Stephen Hawking has been an inspiration to not only those in the world of theoretical physics, but to the world as a whole. His love and passion for theoretical physics led to him continuing his work despite the motor neuron disease that developed in the 1960s. He even rose to the Lucasian Chair of Mathematics at the University of Cambridge in 1977 (a position once held by Isaac Newton).
“My disabilities have not been a significant handicap in my field, which is theoretical physics. Indeed, they have helped me in a way,” Hawking wrote in a 1984 essay. Because of his illness, he believed he was given more time to think through the physics problems rather than performing lectures, and working on administrative tasks.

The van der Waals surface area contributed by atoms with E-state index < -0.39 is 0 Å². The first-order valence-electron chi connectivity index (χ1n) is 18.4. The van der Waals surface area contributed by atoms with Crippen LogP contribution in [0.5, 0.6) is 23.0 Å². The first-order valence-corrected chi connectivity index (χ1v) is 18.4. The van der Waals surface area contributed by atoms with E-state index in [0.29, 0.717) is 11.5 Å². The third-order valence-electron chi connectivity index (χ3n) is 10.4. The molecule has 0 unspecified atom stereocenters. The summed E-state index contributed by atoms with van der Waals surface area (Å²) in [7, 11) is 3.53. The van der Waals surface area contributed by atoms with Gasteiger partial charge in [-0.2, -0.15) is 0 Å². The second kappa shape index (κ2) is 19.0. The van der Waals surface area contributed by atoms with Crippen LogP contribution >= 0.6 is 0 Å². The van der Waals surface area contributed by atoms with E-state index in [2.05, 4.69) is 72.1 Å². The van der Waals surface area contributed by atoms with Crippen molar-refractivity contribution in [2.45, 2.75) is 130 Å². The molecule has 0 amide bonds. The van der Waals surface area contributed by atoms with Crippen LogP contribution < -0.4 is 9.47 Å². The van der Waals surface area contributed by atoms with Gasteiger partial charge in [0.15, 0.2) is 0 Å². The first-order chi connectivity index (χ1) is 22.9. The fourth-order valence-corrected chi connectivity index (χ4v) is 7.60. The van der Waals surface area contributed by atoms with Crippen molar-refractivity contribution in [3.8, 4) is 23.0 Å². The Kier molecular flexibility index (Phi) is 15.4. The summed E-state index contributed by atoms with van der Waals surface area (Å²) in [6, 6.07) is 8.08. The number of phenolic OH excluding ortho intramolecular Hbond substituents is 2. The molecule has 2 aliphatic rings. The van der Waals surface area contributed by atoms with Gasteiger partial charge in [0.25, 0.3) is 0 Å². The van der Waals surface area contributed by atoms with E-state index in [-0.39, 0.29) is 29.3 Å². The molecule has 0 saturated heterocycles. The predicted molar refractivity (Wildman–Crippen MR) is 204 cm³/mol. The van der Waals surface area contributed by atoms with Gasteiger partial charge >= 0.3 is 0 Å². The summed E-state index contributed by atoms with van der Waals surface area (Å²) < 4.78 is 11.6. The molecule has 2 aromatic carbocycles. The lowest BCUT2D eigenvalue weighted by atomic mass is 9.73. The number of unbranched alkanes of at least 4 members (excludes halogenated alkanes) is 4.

His tenacity in the field of theoretical physics proved that no matter who you are, or what you’re fighting, you can still find a way to do what you love.
Thank you Professor Hawking